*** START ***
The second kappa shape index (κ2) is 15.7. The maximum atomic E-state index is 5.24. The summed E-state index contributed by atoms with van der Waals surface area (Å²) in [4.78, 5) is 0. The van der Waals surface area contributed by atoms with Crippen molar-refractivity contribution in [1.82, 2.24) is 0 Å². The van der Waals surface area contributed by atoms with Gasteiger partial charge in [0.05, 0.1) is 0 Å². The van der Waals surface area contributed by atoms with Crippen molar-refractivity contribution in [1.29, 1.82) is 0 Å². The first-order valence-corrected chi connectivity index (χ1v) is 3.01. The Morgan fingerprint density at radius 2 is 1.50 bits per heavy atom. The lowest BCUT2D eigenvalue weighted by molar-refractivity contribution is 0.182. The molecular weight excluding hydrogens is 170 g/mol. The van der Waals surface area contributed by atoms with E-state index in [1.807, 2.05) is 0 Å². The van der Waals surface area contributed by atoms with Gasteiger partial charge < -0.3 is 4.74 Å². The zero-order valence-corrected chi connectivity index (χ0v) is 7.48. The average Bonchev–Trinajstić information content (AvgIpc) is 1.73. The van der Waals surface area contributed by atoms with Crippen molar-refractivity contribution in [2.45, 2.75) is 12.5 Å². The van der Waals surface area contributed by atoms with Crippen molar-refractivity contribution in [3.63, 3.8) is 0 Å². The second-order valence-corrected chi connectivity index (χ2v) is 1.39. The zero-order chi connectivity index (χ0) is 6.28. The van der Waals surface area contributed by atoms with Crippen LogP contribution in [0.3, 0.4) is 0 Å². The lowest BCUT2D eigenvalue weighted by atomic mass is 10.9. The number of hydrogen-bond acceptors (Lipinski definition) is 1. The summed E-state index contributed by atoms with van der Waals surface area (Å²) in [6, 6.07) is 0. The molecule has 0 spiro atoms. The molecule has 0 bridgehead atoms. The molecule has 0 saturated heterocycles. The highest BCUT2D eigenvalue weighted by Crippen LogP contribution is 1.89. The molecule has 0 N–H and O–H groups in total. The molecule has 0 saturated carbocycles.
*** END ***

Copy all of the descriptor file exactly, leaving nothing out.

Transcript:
The second kappa shape index (κ2) is 15.7. The maximum atomic E-state index is 5.24. The summed E-state index contributed by atoms with van der Waals surface area (Å²) in [4.78, 5) is 0. The van der Waals surface area contributed by atoms with Crippen molar-refractivity contribution in [1.82, 2.24) is 0 Å². The van der Waals surface area contributed by atoms with Gasteiger partial charge in [0.05, 0.1) is 0 Å². The van der Waals surface area contributed by atoms with Crippen molar-refractivity contribution in [1.29, 1.82) is 0 Å². The first-order valence-corrected chi connectivity index (χ1v) is 3.01. The Morgan fingerprint density at radius 2 is 1.50 bits per heavy atom. The lowest BCUT2D eigenvalue weighted by molar-refractivity contribution is 0.182. The molecular weight excluding hydrogens is 170 g/mol. The van der Waals surface area contributed by atoms with E-state index in [1.807, 2.05) is 0 Å². The van der Waals surface area contributed by atoms with Gasteiger partial charge < -0.3 is 4.74 Å². The zero-order valence-corrected chi connectivity index (χ0v) is 7.48. The average Bonchev–Trinajstić information content (AvgIpc) is 1.73. The van der Waals surface area contributed by atoms with Crippen molar-refractivity contribution in [2.45, 2.75) is 12.5 Å². The van der Waals surface area contributed by atoms with Crippen molar-refractivity contribution in [3.63, 3.8) is 0 Å². The second-order valence-corrected chi connectivity index (χ2v) is 1.39. The zero-order chi connectivity index (χ0) is 6.28. The van der Waals surface area contributed by atoms with Crippen LogP contribution in [0.3, 0.4) is 0 Å². The lowest BCUT2D eigenvalue weighted by atomic mass is 10.9. The number of hydrogen-bond acceptors (Lipinski definition) is 1. The summed E-state index contributed by atoms with van der Waals surface area (Å²) in [6, 6.07) is 0. The molecule has 0 spiro atoms. The molecule has 0 bridgehead atoms. The molecule has 0 saturated heterocycles. The highest BCUT2D eigenvalue weighted by Crippen LogP contribution is 1.89. The molecule has 0 N–H and O–H groups in total. The molecule has 0 saturated carbocycles.